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Our contributor farms 1000 clay acres on the Essex coast, 500 arable and 500 grass. He failed to find a heavy press to match his 175HP NH 7030. Using Auto-Cad on his computer, he designed and built his double-press.
A. The silage season will be on us soon. This issue shows you a simple DIY way to fix the edges of the silage sheet to the top of the clamp wall, to stop the plastic blowing and ripping in the wind. Costs almost nothing.
B. Waste oil is a problem on many farms, often relying on a steady hand and good aim to get it in a drum. Pumping waste oil to an outside tank collects it safely and is clean. Page 48 shows the details.
C. A livestock trailer has a coated floor. This Orkney farmer was never happy seeing his cattle slipping on the steel checker plate floor, and has been really pleased with the hard wearing DIY coating he has added to the steel.
D. A multi-purpose oil barrel tool from a Bedfordshire farmer. 1. It opens the large screw bungs 2. It opens the small awkward ones. 3. It pierces the steel 40 gall oil barrel to stop it glugging
Our cover contributor farms 1000 clay acres on the Essex coast, 500 arable and 500 grass. He failed to find a heavy press to match his 175HP NH 7030. Using Auto-Cad on his computer, he designed and built this double-press which tackles his heavy clay land.
|The CAD design is in 3-D, and provides dimensions for each component||The finished machine weighs over 6 tons and is used after a Keeble cultivator or a plough|
There's often concern among farmers that home built machines are nowhere near as long lasting as those from the dealer. While that may be true in a few cases, over the years I have found the opposite to be the case, as you can see here.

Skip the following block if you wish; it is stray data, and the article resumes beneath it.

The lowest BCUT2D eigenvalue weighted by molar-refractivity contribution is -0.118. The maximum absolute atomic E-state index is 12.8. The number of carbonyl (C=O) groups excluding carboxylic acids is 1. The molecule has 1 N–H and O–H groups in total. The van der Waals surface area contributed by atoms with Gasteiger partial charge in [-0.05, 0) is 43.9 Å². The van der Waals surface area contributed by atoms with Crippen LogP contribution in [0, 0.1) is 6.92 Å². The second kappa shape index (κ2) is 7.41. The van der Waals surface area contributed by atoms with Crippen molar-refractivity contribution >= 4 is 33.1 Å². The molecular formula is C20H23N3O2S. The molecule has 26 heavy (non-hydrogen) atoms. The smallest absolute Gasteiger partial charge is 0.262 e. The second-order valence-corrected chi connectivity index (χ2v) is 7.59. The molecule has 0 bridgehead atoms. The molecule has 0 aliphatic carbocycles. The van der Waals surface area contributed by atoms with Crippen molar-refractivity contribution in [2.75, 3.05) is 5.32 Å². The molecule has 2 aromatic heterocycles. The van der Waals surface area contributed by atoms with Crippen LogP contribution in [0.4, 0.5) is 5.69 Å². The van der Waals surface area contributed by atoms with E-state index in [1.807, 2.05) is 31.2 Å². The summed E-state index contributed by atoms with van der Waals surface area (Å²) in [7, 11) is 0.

The 12 ton grain trailer was made in 1983 and has been used every season to haul from combine to yard, and store to the mill, eight miles away. Over it's life time the trailer has done thousands of miles, very reliably. The walking beam axle is built bigger than standard, and has a pair of modified commercial axles. The main change since the trailer rolled out of the farm workshop is the roll over sheet, needed when delivering grain. The next improvement is to change the wheels to super singles. Deyails in this issue.
|The trailer's details are in this issue of Farm Ideas||The walking beam frames are wider than many|
Suckler farmers will be fascinated by the 36 x 56 metre shed housing a suckler herd of 150 cows and 200 calves to finishers.
"We've turned the design upside down, starting from first principles, and using advice from cattle handling specialist Temple Grandin. The cattle grow at over 1kg per day, are very healthy, easy to manage, and the daily work of feeding and bedding takes less than two hours." The in-depth report describes the detail.
Spacious 9 bay shed houses 350 cattle, and take 2 hrs/day
|Stabiliser breed graze in summer and thrive indoors|
There's going to be a huge change in the way fields and crops are managed over the next 20 years. The fact is that inputs of fuel and chemicals are getting more expensive. Farming today is doing our soils no favours. Agriculture will attract less help from the taxpayer.
The new farming will need people expert in disciplines very different to today's agronomists. It will change the landscape, and the work of farmers dramatically.
Farmers in N Dakota have been pioneering new systems that have plants growing throughout the year, and cash crops boosted by cover crops which get flattened before new seeds are planted into the residue. The results look spectacular, and there's information for British and European farmers to start doing it now. Our report gives details.
|Soil in N Dakota which has benefited from cover cropping technology||
Soil short of humus and organic material
This trailer is used to move straw for a loosed housed milking herd, and also gets to do other jobs as well. The engineering in the conversion is first class - the dolly using the third axle from the original 40ft trailer. The farmer has a Class 1 licence. He carries 30 5ft, or 46 4ft round bales.
Are you thinking of austerity farming? Perhaps you should think again. Reasons for not holding back on investment, even if the government, and many households are having to do just that. A report to make farmers 'think different'.